open window where another folder might "catch" you.

I'm not sure what you mean. I tried it just now and the folder name in
the address bar wasn't a valid place to drop a file or folder.
1. Open the destination explorer window.
2. Left click on a file or folder and start dragging it.
3. Instead of going into the open window go around to its top and drop
it on the folder name in the address bar.

If you go into the open folder window and go slowly over a sub-folder
Windows will try to open it and you have to wait at that point to drag
further otherwise that is where what you are dragging will go.
I read those steps 4 times and I'm completely lost regarding what
you're trying to teach me. :)

I assume step 1 has me opening Windows Explorer and navigating to the
file or folder I want to move. If it's a file it will be listed in the
right-hand window of Win Explorer, and if it's a folder it can be in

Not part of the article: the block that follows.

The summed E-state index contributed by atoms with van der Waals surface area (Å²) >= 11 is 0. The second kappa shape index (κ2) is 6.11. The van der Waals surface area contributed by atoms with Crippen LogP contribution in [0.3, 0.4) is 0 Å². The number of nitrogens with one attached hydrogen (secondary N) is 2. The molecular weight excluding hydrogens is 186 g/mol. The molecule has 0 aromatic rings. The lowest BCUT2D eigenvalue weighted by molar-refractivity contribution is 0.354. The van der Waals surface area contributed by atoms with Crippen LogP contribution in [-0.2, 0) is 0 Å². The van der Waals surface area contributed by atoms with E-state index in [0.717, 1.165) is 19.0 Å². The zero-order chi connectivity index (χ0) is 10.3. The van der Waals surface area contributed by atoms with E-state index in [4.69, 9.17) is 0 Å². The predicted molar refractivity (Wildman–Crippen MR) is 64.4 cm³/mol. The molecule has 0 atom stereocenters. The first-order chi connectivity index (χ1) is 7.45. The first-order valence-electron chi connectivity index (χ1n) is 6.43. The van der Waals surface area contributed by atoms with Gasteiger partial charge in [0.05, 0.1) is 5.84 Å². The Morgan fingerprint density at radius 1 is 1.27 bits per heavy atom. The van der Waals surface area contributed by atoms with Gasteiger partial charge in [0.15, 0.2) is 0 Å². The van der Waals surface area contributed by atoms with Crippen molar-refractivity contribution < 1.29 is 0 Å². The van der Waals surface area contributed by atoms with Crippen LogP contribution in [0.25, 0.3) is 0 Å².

either window.

Step 2 deals with selecting the item. I would probably use the left
button because of the context menu that it offers, but that shouldn't
matter for now.

Step 3 talks about an open window...where is this? Is this the
left-hand window in Win Explorer, where the folders are listed? How do
you "go around it"? Do you mean swinging out to the right, into the
right-hand window, but far enough right to avoid the folders listed in
the right-hand window? Lastly, dragging a file or folder to the
address bar doesn't do anything for me because that's not a valid
place to drop those items. I wonder if we're thinking of the same
thing when we say Address bar? Maybe I don't know where that is.

As you know, the auto-expand behavior only happens on folders in the
left-hand window that contain sub-folders, so folders that don't have
sub-folders aren't affected and folders in the right-hand window
aren't affected at all, even if they have sub-folders.

This would take 2 seconds if I could look over your shoulder. Using a
text medium to explain it is the pits. :)
Sorry for the confusion...I was assuming that the move was from the
desktop to a folder. That is something I frequently do with downloaded
files and folders.
#1. does say "destination"
If you are moving from another folder you must have both the source and
destination open.

"go around" means any way that does not go thru the left hand panel.
 
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C

Char Jackson

You are clearly a very together person; I can't always do the "fluid